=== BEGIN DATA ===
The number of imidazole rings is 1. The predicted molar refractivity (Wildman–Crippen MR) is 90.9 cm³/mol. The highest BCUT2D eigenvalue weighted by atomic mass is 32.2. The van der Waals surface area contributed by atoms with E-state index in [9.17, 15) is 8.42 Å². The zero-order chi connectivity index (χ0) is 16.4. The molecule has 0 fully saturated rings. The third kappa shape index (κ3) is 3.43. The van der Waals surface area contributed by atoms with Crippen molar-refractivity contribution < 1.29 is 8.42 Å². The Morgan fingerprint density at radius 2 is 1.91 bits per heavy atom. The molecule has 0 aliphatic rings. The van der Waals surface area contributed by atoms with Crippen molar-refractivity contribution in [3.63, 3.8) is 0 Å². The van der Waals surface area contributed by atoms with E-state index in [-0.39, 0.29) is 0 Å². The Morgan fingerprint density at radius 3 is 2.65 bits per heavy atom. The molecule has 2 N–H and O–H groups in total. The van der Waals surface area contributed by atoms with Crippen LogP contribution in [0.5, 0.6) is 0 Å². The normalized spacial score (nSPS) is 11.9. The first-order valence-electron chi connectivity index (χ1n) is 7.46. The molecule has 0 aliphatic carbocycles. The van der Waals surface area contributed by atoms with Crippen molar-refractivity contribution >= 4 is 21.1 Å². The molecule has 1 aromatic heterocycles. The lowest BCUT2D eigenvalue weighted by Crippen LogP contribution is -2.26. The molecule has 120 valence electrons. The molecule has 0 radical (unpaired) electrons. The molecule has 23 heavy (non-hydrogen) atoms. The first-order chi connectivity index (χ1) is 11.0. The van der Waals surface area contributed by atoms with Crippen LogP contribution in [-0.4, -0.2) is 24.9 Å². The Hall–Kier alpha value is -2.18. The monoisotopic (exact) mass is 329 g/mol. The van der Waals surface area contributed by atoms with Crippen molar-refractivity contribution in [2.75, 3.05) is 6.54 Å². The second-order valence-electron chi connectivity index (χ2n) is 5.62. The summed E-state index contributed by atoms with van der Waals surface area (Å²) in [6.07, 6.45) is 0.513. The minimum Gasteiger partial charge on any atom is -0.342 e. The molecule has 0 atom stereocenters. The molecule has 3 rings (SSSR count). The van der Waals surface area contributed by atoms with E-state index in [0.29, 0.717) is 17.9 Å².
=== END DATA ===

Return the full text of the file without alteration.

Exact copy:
The number of imidazole rings is 1. The predicted molar refractivity (Wildman–Crippen MR) is 90.9 cm³/mol. The highest BCUT2D eigenvalue weighted by atomic mass is 32.2. The van der Waals surface area contributed by atoms with E-state index in [9.17, 15) is 8.42 Å². The zero-order chi connectivity index (χ0) is 16.4. The molecule has 0 fully saturated rings. The third kappa shape index (κ3) is 3.43. The van der Waals surface area contributed by atoms with Crippen molar-refractivity contribution < 1.29 is 8.42 Å². The Morgan fingerprint density at radius 2 is 1.91 bits per heavy atom. The molecule has 0 aliphatic rings. The van der Waals surface area contributed by atoms with Crippen molar-refractivity contribution in [3.63, 3.8) is 0 Å². The van der Waals surface area contributed by atoms with E-state index in [-0.39, 0.29) is 0 Å². The Morgan fingerprint density at radius 3 is 2.65 bits per heavy atom. The molecule has 2 N–H and O–H groups in total. The van der Waals surface area contributed by atoms with Crippen LogP contribution in [0.5, 0.6) is 0 Å². The normalized spacial score (nSPS) is 11.9. The first-order valence-electron chi connectivity index (χ1n) is 7.46. The molecule has 0 aliphatic carbocycles. The van der Waals surface area contributed by atoms with Crippen molar-refractivity contribution >= 4 is 21.1 Å². The molecule has 1 aromatic heterocycles. The lowest BCUT2D eigenvalue weighted by Crippen LogP contribution is -2.26. The molecule has 120 valence electrons. The molecule has 0 radical (unpaired) electrons. The molecule has 23 heavy (non-hydrogen) atoms. The first-order chi connectivity index (χ1) is 11.0. The van der Waals surface area contributed by atoms with Crippen LogP contribution in [-0.4, -0.2) is 24.9 Å². The Hall–Kier alpha value is -2.18. The monoisotopic (exact) mass is 329 g/mol. The van der Waals surface area contributed by atoms with Crippen molar-refractivity contribution in [2.75, 3.05) is 6.54 Å². The second-order valence-electron chi connectivity index (χ2n) is 5.62. The summed E-state index contributed by atoms with van der Waals surface area (Å²) in [6.07, 6.45) is 0.513. The minimum Gasteiger partial charge on any atom is -0.342 e. The molecule has 0 atom stereocenters. The molecule has 3 rings (SSSR count). The van der Waals surface area contributed by atoms with E-state index in [0.29, 0.717) is 17.9 Å².